There might have been an explosion of interest in Western classical music in China over the past 20 years, but, so far, it's been for a very limited repertoire of Great Works from the late 19th and early 20th centuries.
The 13th annual Beijing Music Festival, curated by broad-thinking Chinese conductor Long Yu, tried to change that.
Tafelmusik Baroque Orchestra, currently on its second visit to Asia, is among a gang of high-powered missionaries who were invited to introduce audiences there to Western music from the 17th and 18th centuries.
As an article in yesterday's New York Times points out, there is currently no Western period-instrument orchestra in China, and next to no period-instrument training in the country's conservatories and music schools.
The article follows Christopher Hogwood, rehearsing Bach's Third Brandenburg Concerto. It also talks about how Tafelmusik, pictured above, presented its fantastic Galileo Project multimedia show in Beijing last weekend. (The show was translated into Mandarin but the official programme -- identical to what was presented in Toronto last season -- makes no mention of the Chinese music that Ian Johnson mentions in the Times article.)
Like many musicians and listeners in the West, some of the young Chinese musicians have been pleasantly surprised by period-performance practice. As the article states:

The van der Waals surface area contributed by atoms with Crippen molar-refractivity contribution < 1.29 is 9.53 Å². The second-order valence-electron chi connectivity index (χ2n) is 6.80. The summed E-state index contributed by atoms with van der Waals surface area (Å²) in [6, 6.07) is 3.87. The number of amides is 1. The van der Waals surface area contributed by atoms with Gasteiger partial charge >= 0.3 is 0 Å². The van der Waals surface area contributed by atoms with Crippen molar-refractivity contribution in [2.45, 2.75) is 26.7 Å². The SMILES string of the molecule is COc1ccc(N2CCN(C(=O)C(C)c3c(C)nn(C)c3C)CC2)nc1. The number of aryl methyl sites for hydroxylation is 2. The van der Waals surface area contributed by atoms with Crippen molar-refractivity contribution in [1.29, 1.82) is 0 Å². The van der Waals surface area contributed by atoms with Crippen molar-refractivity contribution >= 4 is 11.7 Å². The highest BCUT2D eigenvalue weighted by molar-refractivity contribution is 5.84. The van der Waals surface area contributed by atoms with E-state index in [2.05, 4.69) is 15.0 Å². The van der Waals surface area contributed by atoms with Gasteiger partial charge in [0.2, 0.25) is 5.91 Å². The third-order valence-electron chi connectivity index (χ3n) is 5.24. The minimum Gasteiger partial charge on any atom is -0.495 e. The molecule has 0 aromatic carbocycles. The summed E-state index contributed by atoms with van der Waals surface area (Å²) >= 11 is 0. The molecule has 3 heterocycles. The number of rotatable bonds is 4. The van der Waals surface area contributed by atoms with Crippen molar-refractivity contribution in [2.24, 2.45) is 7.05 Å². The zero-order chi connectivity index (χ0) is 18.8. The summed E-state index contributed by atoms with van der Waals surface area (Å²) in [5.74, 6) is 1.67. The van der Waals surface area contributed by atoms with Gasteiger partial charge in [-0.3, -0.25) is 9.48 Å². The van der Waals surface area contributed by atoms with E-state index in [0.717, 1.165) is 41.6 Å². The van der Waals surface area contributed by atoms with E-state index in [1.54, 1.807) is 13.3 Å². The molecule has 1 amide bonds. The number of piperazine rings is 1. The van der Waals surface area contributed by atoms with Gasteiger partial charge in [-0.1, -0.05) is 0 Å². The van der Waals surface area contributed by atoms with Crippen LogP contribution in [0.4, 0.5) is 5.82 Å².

“I feel that Baroque is more flowing, more natural,” said Xie Haoming, a 20-year-old violinist who played lead on one of Vivaldi’s violin concertos that Mr. Hogwood critiqued. “It’s like Chinese tea — a more delicate flavor.”
The festival included a production of Handel's opera Semele, which was censored by local authorities, who had traveled to the production's premiere in Belgium last year, and found some of the material to be objectionable. You can check out an article from the NY Times from earlier this week, for details.
Here is a long but interesting promotional video of Zhang Huan's production -- the first time a Baroque opera has been presented in China with a Chinese director. The video, prepared over the summer, highlights the cross-cultural pollination and development of talent in China: